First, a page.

Feral animals at it again. And, of course, that’s how this whole situation began.

Back to trees Boogies!

all i see is organized terrorists. time to squash the savages


Time for a race war. Let’s just get it over with.

Yep. No more racism in America. We’re all clean.

Categories: Race Tags: by

When You’re Privileged, the Irony Is Hard to Catch

November 9th, 2014 4 comments

In Tracy, CA (about 50 miles east of San Francisco), a couple of kids are in danger of failing a high school speech class because, in a school assignment to recite the pledge to the school, they left out the words “under God.”

In one sense, the kids are out of line: they were told that they were required to read the pledge as presented, and if they felt uncomfortable with the assignment, they could get an alternate one. Instead, they chose to lead the recitation, and violated the rules given. While one of the students claimed he felt he would not be graded fairly with the alternative assignment, one kind of gets the feeling that they in fact wanted to make a statement.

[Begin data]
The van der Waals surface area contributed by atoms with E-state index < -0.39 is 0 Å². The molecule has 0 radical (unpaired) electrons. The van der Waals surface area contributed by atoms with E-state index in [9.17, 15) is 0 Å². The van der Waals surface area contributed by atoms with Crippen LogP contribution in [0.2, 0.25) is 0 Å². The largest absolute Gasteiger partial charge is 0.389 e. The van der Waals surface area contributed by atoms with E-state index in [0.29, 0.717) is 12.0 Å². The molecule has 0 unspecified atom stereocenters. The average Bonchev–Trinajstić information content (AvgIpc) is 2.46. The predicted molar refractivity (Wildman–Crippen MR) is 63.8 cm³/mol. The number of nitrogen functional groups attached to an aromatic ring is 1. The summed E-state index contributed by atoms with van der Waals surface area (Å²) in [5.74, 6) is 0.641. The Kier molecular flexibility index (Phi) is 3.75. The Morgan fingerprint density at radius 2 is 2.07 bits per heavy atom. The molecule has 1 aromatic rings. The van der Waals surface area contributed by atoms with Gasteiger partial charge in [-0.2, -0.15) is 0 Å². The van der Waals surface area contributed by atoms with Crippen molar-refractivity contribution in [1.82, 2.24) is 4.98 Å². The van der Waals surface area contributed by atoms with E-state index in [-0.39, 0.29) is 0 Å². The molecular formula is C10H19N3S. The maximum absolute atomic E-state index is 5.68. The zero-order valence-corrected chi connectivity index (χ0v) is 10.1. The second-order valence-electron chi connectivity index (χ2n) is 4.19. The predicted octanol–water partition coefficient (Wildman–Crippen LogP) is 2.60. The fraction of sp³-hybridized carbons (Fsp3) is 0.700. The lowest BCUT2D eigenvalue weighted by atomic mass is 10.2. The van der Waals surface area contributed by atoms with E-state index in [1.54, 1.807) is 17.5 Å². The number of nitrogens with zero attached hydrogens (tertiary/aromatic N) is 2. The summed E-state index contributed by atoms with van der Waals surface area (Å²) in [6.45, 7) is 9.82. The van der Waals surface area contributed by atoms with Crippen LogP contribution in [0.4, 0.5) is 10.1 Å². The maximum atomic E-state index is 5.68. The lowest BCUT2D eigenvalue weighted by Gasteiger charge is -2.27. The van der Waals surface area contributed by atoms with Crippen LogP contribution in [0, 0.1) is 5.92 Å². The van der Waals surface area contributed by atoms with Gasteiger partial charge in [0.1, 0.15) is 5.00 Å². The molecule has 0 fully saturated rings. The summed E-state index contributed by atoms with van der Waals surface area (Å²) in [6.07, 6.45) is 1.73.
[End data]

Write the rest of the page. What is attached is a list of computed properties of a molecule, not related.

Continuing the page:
And that is where they are not out of line; instead, the pledge, or more specifically, those who feel it must be forced upon the student populace, are out of line. I focused last month on the idea that the pledge itself is inane, but that was a more general assessment based on the fact that it requires young people to take an oath they do not understand. The inclusion of the words “under God” is another very solid reason the pledge is not a good idea.